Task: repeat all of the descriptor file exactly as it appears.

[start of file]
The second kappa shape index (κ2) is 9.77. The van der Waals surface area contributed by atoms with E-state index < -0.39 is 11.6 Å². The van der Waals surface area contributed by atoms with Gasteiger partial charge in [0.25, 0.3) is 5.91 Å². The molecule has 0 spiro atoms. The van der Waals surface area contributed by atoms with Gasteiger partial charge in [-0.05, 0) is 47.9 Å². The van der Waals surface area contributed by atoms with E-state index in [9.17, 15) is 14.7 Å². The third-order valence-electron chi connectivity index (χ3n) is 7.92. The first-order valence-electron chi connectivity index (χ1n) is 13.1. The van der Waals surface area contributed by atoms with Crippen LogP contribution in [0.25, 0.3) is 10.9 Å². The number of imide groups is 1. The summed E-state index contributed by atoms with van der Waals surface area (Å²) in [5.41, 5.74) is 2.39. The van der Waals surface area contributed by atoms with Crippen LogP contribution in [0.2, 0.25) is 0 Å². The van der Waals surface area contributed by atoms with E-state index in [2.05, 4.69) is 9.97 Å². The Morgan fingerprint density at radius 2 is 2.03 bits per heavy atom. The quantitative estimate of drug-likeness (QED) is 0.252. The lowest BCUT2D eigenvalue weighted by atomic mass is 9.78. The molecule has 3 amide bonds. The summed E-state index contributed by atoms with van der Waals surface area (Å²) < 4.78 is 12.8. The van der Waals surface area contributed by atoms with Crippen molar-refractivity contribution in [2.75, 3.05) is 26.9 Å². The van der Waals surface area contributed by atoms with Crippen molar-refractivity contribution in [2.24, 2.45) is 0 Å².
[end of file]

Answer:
The second kappa shape index (κ2) is 9.77. The van der Waals surface area contributed by atoms with E-state index < -0.39 is 11.6 Å². The van der Waals surface area contributed by atoms with Gasteiger partial charge in [0.25, 0.3) is 5.91 Å². The molecule has 0 spiro atoms. The van der Waals surface area contributed by atoms with Gasteiger partial charge in [-0.05, 0) is 47.9 Å². The van der Waals surface area contributed by atoms with E-state index in [9.17, 15) is 14.7 Å². The third-order valence-electron chi connectivity index (χ3n) is 7.92. The first-order valence-electron chi connectivity index (χ1n) is 13.1. The van der Waals surface area contributed by atoms with Crippen LogP contribution in [0.25, 0.3) is 10.9 Å². The number of imide groups is 1. The summed E-state index contributed by atoms with van der Waals surface area (Å²) in [5.41, 5.74) is 2.39. The van der Waals surface area contributed by atoms with Crippen LogP contribution in [0.2, 0.25) is 0 Å². The van der Waals surface area contributed by atoms with E-state index in [2.05, 4.69) is 9.97 Å². The Morgan fingerprint density at radius 2 is 2.03 bits per heavy atom. The quantitative estimate of drug-likeness (QED) is 0.252. The lowest BCUT2D eigenvalue weighted by atomic mass is 9.78. The molecule has 3 amide bonds. The summed E-state index contributed by atoms with van der Waals surface area (Å²) < 4.78 is 12.8. The van der Waals surface area contributed by atoms with Crippen molar-refractivity contribution in [2.75, 3.05) is 26.9 Å². The van der Waals surface area contributed by atoms with Crippen molar-refractivity contribution in [2.24, 2.45) is 0 Å².